However, the best material for a greenhouse built on Mars with in-situ materials is glass. Just normal glass. Well, tempered glass. Soda/lime glass is melted white sand with sodium oxide and calcium oxide added. This can be added in the form of calcite from limestone. Calcite is calcium carbonate; the heat of molten glass will break down the carbonate to CO2 gas leaving calcium oxide. This is how glass is made on Earth. And the Mars rovers found white side. To ensure the windows don't scratch or craze, the material must be harder than minerals in dust/sand storms. Normal glass is softer than minerals that Mars rovers have found on Mars, but tempered glass is harder. Glass is tempered with a heat treatment. This makes it both harder and stronger.

One intense debate was over greenhouse design. Some guys wanted to bury greenhouses for radiation protection. I argued the atmosphere of Mars reduces radiation to half that of ISS, and the most dangerous forms of radiation are blocked. Plants are more hardy vs radiation than humans, they won't have a problem. But most importantly, I was responsible for life support design. I wanted to use multiple life support systems, with mix-and-match components. This gives lots of options. However, all life support systems have a single point of failure: power. You could store oxygen or whole air, but that won't last several weeks or months. A greenhouse recycles oxygen with plants. In fact, a study by NASA found a greenhouse designed to provide all the food astronauts need will produce 3 times as much oxygen as astronauts breathe. So it's great! Furthermore, grey water from sewage treatment can be used to water the soil that plants grow in. Plant leaves will transpire water, producing high humidity. Cold windows of the greenhouse will condense that humidity. A collection trough along the bottom of windows can collect that water. After being filtered by plants, that water tastes better than the best filtration system NASA has ever devised. So greenhouses can recycle both oxygen and water while being powered by nothing but sunlight. So if there's a prolong power failure, astronauts will continue to live. Another argument was a dust storm would block ambient light. A greenhouse would have to use artificial light during a dust storm. I pointed out industry would be shut down during a dust storm, that power directed to artificial light. When there isn't a dust storm, greenhouses would use no power at all for light, all power could be used for industry. The guys still invoked the radiation argument. I argued for a seed bank in a vault buried in the deepest part of the hill. The compromise was half the greenhouses would use ambient light, the other half buried. Note: I still argue for 100% ambient light greenhouses. However, I wasn't invited to phase 2: the Plains settlement. That settlement used 100% buried greenhouses.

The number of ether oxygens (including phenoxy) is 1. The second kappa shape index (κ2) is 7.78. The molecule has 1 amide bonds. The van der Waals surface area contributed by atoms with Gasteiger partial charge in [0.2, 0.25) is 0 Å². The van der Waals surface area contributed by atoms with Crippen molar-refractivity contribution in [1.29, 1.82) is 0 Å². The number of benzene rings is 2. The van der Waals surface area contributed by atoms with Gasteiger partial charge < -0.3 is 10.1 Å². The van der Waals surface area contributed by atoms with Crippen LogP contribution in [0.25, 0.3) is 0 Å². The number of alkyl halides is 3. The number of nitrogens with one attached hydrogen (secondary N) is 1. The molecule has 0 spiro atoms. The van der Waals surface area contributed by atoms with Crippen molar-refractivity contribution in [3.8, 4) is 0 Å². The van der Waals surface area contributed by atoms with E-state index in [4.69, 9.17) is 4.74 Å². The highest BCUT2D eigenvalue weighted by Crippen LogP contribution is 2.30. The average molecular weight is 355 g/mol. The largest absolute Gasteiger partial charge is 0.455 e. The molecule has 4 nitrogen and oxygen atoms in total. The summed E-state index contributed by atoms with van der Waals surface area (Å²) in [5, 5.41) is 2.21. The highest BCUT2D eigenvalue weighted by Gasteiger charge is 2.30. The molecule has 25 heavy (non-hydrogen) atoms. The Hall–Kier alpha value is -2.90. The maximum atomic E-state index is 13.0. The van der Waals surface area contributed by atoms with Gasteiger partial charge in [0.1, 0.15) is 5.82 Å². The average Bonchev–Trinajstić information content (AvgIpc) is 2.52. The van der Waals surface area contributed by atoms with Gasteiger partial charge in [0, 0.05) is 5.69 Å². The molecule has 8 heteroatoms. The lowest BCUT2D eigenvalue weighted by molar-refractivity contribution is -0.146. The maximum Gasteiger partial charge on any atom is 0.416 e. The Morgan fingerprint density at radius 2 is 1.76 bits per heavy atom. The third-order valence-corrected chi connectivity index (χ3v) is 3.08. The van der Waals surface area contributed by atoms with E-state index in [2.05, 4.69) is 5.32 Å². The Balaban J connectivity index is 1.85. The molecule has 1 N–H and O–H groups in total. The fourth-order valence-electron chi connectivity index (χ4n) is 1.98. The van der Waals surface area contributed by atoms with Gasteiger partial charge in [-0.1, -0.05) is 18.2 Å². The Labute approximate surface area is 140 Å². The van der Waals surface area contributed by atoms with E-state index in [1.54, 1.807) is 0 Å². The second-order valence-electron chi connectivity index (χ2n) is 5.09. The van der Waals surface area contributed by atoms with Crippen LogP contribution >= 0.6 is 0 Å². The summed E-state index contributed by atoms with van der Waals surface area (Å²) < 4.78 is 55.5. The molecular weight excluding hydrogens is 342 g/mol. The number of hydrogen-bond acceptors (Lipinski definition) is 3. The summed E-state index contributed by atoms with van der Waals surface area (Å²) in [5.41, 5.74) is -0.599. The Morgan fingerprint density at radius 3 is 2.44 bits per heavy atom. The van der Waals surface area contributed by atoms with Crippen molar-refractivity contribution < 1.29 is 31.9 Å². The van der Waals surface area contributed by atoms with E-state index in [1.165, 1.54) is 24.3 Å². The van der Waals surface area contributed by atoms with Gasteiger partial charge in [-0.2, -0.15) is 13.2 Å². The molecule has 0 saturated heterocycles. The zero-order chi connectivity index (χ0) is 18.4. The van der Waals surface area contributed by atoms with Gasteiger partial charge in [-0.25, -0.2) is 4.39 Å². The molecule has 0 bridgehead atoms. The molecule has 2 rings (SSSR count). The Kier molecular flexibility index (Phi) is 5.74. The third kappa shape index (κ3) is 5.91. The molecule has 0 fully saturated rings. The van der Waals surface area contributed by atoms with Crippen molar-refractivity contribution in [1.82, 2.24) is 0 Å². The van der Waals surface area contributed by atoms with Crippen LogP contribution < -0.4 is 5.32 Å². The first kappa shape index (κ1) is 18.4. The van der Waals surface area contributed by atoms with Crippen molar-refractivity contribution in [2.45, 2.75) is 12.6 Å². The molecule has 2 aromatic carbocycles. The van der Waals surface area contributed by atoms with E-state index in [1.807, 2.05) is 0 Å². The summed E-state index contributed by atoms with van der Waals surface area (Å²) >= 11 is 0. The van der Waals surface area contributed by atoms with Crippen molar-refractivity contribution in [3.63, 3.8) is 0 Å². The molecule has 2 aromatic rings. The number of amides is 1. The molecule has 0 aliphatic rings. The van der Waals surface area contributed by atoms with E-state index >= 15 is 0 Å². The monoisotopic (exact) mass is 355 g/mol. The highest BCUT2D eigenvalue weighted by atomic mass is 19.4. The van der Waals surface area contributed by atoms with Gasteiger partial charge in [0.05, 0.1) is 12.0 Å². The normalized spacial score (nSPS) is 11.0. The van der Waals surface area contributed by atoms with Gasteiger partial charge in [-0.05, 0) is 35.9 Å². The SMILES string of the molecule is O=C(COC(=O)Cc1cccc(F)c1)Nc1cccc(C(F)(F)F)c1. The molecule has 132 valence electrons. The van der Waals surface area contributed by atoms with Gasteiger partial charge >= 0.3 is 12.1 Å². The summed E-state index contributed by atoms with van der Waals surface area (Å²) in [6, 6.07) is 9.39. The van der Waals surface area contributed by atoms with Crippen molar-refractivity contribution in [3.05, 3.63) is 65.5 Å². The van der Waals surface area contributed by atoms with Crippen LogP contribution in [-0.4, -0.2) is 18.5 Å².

A couple staffing issues. Our architect was taking his master degree in architecture from MIT. Our project was his master thesis. He got his degree. Our power expert was a student taking his master degree in nuclear reactor engineering at MIT. Bruce is an alumnus of MIT. Mark Homnick was a retired manager of wafer manufacture at Intel. I was honoured to be asked to work with these guys!

Architectural images of our Hillside settlement...
http://www.marshome.org/images2/thumbnails.php?album=90

Artwork by an artist they hired for this project...
http://www.marshome.org/images2/thumbnails.php?album=79

We chose a real location on Mars. Obviously construction work is fictional. (aspirational?) Overview of the site...(click for larger image)
normal_MHP-4FC-Image003.jpg

Closer view...(click for gigantic image)
normal_MHP-4FC-Image001.jpg

Cross-section showing 2 Mars Direct habitats on the left, then an ambient light greenhouse (glass), then buried greenhouse, then chamber near the edge of the hill, a deeper section connect to the atrium on the right. The atrium is two story made of brick. Weight of Mars dirt is greater than air pressure to ensure the bricks don't blow out. Near the hill edge the soil could blow out sideways, so chambers there are fibreglass or steel. The brick atrium is painted with an air-tight elastomer (rubberized) sealant coating. Above the atrium are parabolic mirrors to reflect sunlight into a light pipe. A light pipe is just an unpressurized hollow pipe coated with a mirror surface on the inside. The light pipe reflects sunlight down it's length. The apex of each groin arch of the atrium has a light diffuser. So the atrium is filled with natural sunlight even though it's deep within the hill.

Again, click for larger view...
normal_MHP-4FC-Image016.jpg

Artist's view inside the atrium...
normal_MHP-4FC-Image029.jpg

Artist's view of an apartment...
normal_MHP-4FC-Image026.jpg

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#8 2020-05-06 06:54:52

tahanson43206
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Posts: 7,325

Re: The Mars Foundation

For RobertDyck re #7

Thank you for your (impressive to me) follow up.  I was (and am) hoping your presentation here will be inspiring to Yoda, who expressed an interest in life support.

It is encouraging (to me for sure) to see the compromise worked out by the members of the team, to allow for expression of both the above ground and below ground visions.